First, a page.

Before creating the application pools I store the current XML element in the $appConfig node for easier reference and to avoid conflicts with sub-loops. I then call the helper function I showed earlier to create the two application pools which I’ll use later. Next I check to see if the service application has already been created (line 1 below) by calling Get-SPEnterpriseSearchServiceApplication and if it does not exist then I create a new one. This helps when you have to run the script again due to possible errors that may occur later in the script (I’ve often seen update conflict errors occur randomly, running the script again is usually all that’s necessary):
Now that the service application exists we can go ahead and create the proxy and set the proxy group memberships:
Like with the service application I first try and get the proxy in case it has already been created and if I don’t find it then I create it. Once I have a reference to the proxy object I check to see if it’s online and if not then I set it online and call Update() to commit the change. And finally I call the Set-ProxyGroupsMembership function that I previously defined.
The intent of the script is to allow it to be run on multiple servers to support a multi-server scripted deployment. That’s where this next bit comes in:
For both the crawl servers, query servers, and admin component I get the name of the current computer ($env:computername) and then check to see if an <Server /> element has been declared with a matching name for the specific component. The variables declared are then used throughout the rest of the script.
Before I can create the crawl or query component I need start search service instance that we previously acquired:
If the service isn’t already online and if we’re on an appropriate server then I start the service by passing the service instance to the Start-SPEnterpriseSearchServiceInstance cmdlet. Next I need to set the administration component:
The trick with this bit is that you have to set the administration component before you can set the query or crawl components so the first time you run this script it must be on the sever that is to run the administration component – short of having the user run the script multiple times on the same server and adding appropriate code to handle that I’ve not come up with any way around this – frankly, it sucks, big time – so be careful with this one!
Okay, we’re about halfway through, still with me? 🙂
Now it’s time to create the crawl topology:
On line 1 I’m getting all existing crawl topologies for the service application (Get-SPEnterpriseSearchCrawlTopology) and filtering on whether or not the crawl topology has components and is active or not. I do this because when the search application is created it automatically creates a crawl topology for us but that topology is not configured correctly (there are no crawl components) but once the topology has been made active it doesn’t let us change it in order to add crawl components. When I create our new topology it will be inactive so I will use this fact when I run the script on the next server. Once I have the crawl topology I can then add the crawl components using the New-SPEnterpriseSearchCrawlComponent cmdlet (note that you have to pass in the crawl store ID so I have to get that ID as shown in line 12).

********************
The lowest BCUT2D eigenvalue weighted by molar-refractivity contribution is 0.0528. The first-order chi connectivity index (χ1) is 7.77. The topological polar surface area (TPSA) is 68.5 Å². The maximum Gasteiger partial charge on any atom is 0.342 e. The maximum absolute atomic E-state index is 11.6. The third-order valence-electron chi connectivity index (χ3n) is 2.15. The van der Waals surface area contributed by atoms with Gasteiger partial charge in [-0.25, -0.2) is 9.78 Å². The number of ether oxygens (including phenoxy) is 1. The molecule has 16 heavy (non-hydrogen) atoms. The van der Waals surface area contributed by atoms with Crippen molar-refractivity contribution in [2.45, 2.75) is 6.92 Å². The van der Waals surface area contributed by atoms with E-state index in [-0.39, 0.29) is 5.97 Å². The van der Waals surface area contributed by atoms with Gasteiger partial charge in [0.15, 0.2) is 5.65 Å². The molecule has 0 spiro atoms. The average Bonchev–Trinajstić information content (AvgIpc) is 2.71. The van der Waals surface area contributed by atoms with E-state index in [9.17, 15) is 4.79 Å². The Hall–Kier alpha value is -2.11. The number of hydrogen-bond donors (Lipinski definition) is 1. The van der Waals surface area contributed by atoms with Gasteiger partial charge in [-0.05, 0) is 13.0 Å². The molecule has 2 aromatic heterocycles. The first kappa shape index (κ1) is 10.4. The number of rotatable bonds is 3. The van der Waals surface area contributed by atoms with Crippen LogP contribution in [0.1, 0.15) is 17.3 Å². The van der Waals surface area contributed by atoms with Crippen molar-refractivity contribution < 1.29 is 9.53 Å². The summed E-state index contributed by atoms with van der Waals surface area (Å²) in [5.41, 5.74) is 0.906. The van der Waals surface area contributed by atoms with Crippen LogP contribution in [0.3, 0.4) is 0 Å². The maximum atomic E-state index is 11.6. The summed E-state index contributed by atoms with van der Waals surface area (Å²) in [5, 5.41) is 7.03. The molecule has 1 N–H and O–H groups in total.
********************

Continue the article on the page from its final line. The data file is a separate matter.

After we create crawl topology and components we do essentially the exact same thing for the query topology and components:
Great! We have our admin component created, our crawl topology and components created, and our query topology and components created. Now we just need to make things active. There’s nothing more to do with the admin component so we’ll first start the "Search Query and Site Settings Service" and then continue with the crawl topology:
So starting the query and site settings service was easy, now lets move on to the hard stuff:
The first thing I do is set a variable to indicate whether I’ve gotten all designated crawl servers configured – we don’t want to set the crawl topology active until all the servers have been configured because once we make it active we can’t change it (this is critical if you are planning on doing a phased server roll-out – you will need to rebuild your topology if you need to add additional crawl or query components). On line 11 I set the topology as active using the Set-SPEnterpriseSearchCrawlTopology cmdlet. Problem is not quite that simple – you see, this cmdlet runs asynchronously, meaning that it returns immediately and does not wait until the service is made active – this is critical because we can’t proceed to the query piece until the crawl topology is active so all I’m doing in lines 14 through 22 is checking the status and if it’s not "Ready" then I sleep for 2 seconds and try again.
Only one more thing – now that the crawl topology is active we do, once again, the same thing for the query topology:
This code is identical to that of the crawl topology but uses the query specific cmdlets.
And, finally, after about 236 lines of code, we’re done! Makes me miss the days of MOSS 2007 where I could start search with one line of STSADM (maybe I need to create a Start-OSearch cmdlet :)). So, putting it all together, here’s the complete function:
This script took me an incredible amount of time to figure out and I really hope others are able to benefit from it. If you find areas of improvement or anything that requires correction please, please, please post a comment so that I and others can benefit from your experiences with it.
Also, this script is a derivative of a slightly more complex one that I use for all my stuff and though that more complex script has gone through many rounds of testing this one has not – mainly I’ve not had a chance to test in a multi-server environment and have only had time to do a single server deploy (though the changes related to the servers were very small and, if they were to fail, would likely have failed on the single server). Mainly try to remember that the product is still in beta so you should expect that things may either change between now and RTM or things may just not work from one environment to the next.
Good luck and happy scripting!